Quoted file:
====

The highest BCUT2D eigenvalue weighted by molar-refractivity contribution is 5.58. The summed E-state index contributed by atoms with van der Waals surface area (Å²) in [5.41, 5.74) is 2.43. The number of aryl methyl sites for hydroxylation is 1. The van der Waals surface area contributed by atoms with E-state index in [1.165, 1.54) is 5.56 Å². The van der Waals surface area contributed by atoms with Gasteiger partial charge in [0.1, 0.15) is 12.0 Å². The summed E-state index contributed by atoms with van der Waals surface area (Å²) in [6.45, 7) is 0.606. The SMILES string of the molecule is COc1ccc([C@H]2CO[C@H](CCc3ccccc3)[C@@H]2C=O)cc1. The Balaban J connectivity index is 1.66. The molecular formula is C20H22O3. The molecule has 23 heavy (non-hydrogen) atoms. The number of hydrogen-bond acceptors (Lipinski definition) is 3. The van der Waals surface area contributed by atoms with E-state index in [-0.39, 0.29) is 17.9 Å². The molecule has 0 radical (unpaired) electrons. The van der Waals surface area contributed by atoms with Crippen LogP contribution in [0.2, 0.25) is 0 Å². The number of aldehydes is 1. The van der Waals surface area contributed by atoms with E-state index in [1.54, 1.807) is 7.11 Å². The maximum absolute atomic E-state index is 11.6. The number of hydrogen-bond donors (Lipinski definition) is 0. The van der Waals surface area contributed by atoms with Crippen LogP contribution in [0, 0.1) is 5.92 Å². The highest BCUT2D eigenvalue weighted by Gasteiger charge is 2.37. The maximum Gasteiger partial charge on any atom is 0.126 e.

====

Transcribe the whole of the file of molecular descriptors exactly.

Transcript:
The highest BCUT2D eigenvalue weighted by molar-refractivity contribution is 5.58. The summed E-state index contributed by atoms with van der Waals surface area (Å²) in [5.41, 5.74) is 2.43. The number of aryl methyl sites for hydroxylation is 1. The van der Waals surface area contributed by atoms with E-state index in [1.165, 1.54) is 5.56 Å². The van der Waals surface area contributed by atoms with Gasteiger partial charge in [0.1, 0.15) is 12.0 Å². The summed E-state index contributed by atoms with van der Waals surface area (Å²) in [6.45, 7) is 0.606. The SMILES string of the molecule is COc1ccc([C@H]2CO[C@H](CCc3ccccc3)[C@@H]2C=O)cc1. The Balaban J connectivity index is 1.66. The molecular formula is C20H22O3. The molecule has 23 heavy (non-hydrogen) atoms. The number of hydrogen-bond acceptors (Lipinski definition) is 3. The van der Waals surface area contributed by atoms with E-state index in [-0.39, 0.29) is 17.9 Å². The molecule has 0 radical (unpaired) electrons. The van der Waals surface area contributed by atoms with Crippen LogP contribution in [0.2, 0.25) is 0 Å². The number of aldehydes is 1. The van der Waals surface area contributed by atoms with E-state index in [1.54, 1.807) is 7.11 Å². The maximum absolute atomic E-state index is 11.6. The number of hydrogen-bond donors (Lipinski definition) is 0. The van der Waals surface area contributed by atoms with Crippen LogP contribution in [0, 0.1) is 5.92 Å². The highest BCUT2D eigenvalue weighted by Gasteiger charge is 2.37. The maximum Gasteiger partial charge on any atom is 0.126 e.